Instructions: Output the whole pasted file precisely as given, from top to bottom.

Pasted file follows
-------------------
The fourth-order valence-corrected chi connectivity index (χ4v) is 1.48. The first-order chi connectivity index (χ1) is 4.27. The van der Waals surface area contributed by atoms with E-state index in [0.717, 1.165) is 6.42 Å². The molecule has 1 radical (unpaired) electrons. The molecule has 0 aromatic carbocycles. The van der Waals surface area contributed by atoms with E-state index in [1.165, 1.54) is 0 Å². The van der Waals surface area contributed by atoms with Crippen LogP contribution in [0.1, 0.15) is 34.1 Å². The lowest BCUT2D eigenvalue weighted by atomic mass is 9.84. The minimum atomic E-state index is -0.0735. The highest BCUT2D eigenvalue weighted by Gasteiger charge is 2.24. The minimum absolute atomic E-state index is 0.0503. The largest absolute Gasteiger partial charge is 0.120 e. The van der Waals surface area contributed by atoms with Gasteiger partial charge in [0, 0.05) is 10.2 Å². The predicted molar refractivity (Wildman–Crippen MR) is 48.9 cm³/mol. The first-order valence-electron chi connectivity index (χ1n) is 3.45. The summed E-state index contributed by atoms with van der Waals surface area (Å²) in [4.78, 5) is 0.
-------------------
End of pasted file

The fourth-order valence-corrected chi connectivity index (χ4v) is 1.48. The first-order chi connectivity index (χ1) is 4.27. The van der Waals surface area contributed by atoms with E-state index in [0.717, 1.165) is 6.42 Å². The molecule has 1 radical (unpaired) electrons. The molecule has 0 aromatic carbocycles. The van der Waals surface area contributed by atoms with E-state index in [1.165, 1.54) is 0 Å². The van der Waals surface area contributed by atoms with Crippen LogP contribution in [0.1, 0.15) is 34.1 Å². The lowest BCUT2D eigenvalue weighted by atomic mass is 9.84. The minimum atomic E-state index is -0.0735. The highest BCUT2D eigenvalue weighted by Gasteiger charge is 2.24. The minimum absolute atomic E-state index is 0.0503. The largest absolute Gasteiger partial charge is 0.120 e. The van der Waals surface area contributed by atoms with Gasteiger partial charge in [0, 0.05) is 10.2 Å². The predicted molar refractivity (Wildman–Crippen MR) is 48.9 cm³/mol. The first-order valence-electron chi connectivity index (χ1n) is 3.45. The summed E-state index contributed by atoms with van der Waals surface area (Å²) in [4.78, 5) is 0.